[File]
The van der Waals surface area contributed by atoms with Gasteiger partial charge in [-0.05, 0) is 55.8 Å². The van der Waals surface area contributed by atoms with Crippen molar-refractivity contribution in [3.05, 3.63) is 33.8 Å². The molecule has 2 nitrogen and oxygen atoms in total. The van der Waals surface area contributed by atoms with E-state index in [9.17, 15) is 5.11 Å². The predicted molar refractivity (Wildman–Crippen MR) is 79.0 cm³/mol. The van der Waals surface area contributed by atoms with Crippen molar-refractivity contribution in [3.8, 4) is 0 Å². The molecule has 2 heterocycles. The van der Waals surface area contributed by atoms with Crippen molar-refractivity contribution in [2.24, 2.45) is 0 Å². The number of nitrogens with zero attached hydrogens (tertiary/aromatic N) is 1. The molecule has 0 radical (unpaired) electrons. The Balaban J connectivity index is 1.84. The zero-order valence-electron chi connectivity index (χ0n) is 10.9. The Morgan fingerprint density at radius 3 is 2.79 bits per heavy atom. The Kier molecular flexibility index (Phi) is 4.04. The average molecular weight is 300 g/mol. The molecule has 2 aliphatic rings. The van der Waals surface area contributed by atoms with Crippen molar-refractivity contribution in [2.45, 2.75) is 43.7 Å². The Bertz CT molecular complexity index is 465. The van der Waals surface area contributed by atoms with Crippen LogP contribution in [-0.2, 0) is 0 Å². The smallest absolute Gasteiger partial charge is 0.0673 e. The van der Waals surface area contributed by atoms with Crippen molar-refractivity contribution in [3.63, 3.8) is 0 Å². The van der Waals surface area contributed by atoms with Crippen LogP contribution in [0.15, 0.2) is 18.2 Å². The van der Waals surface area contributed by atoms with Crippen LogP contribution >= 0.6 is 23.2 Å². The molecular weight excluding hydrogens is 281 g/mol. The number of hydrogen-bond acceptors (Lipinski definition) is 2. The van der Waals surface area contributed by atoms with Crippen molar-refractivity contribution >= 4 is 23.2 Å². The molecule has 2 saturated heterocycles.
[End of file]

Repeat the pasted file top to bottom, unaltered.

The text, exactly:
The van der Waals surface area contributed by atoms with Gasteiger partial charge in [-0.05, 0) is 55.8 Å². The van der Waals surface area contributed by atoms with Crippen molar-refractivity contribution in [3.05, 3.63) is 33.8 Å². The molecule has 2 nitrogen and oxygen atoms in total. The van der Waals surface area contributed by atoms with E-state index in [9.17, 15) is 5.11 Å². The predicted molar refractivity (Wildman–Crippen MR) is 79.0 cm³/mol. The van der Waals surface area contributed by atoms with Crippen molar-refractivity contribution in [3.8, 4) is 0 Å². The molecule has 2 heterocycles. The van der Waals surface area contributed by atoms with Crippen molar-refractivity contribution in [2.24, 2.45) is 0 Å². The number of nitrogens with zero attached hydrogens (tertiary/aromatic N) is 1. The molecule has 0 radical (unpaired) electrons. The Balaban J connectivity index is 1.84. The zero-order valence-electron chi connectivity index (χ0n) is 10.9. The Morgan fingerprint density at radius 3 is 2.79 bits per heavy atom. The Kier molecular flexibility index (Phi) is 4.04. The average molecular weight is 300 g/mol. The molecule has 2 aliphatic rings. The van der Waals surface area contributed by atoms with Crippen molar-refractivity contribution in [2.45, 2.75) is 43.7 Å². The Bertz CT molecular complexity index is 465. The van der Waals surface area contributed by atoms with Crippen LogP contribution in [-0.2, 0) is 0 Å². The smallest absolute Gasteiger partial charge is 0.0673 e. The van der Waals surface area contributed by atoms with Crippen molar-refractivity contribution in [3.63, 3.8) is 0 Å². The van der Waals surface area contributed by atoms with Crippen LogP contribution in [0.15, 0.2) is 18.2 Å². The van der Waals surface area contributed by atoms with Crippen LogP contribution >= 0.6 is 23.2 Å². The molecular weight excluding hydrogens is 281 g/mol. The number of hydrogen-bond acceptors (Lipinski definition) is 2. The van der Waals surface area contributed by atoms with Crippen molar-refractivity contribution >= 4 is 23.2 Å². The molecule has 2 saturated heterocycles.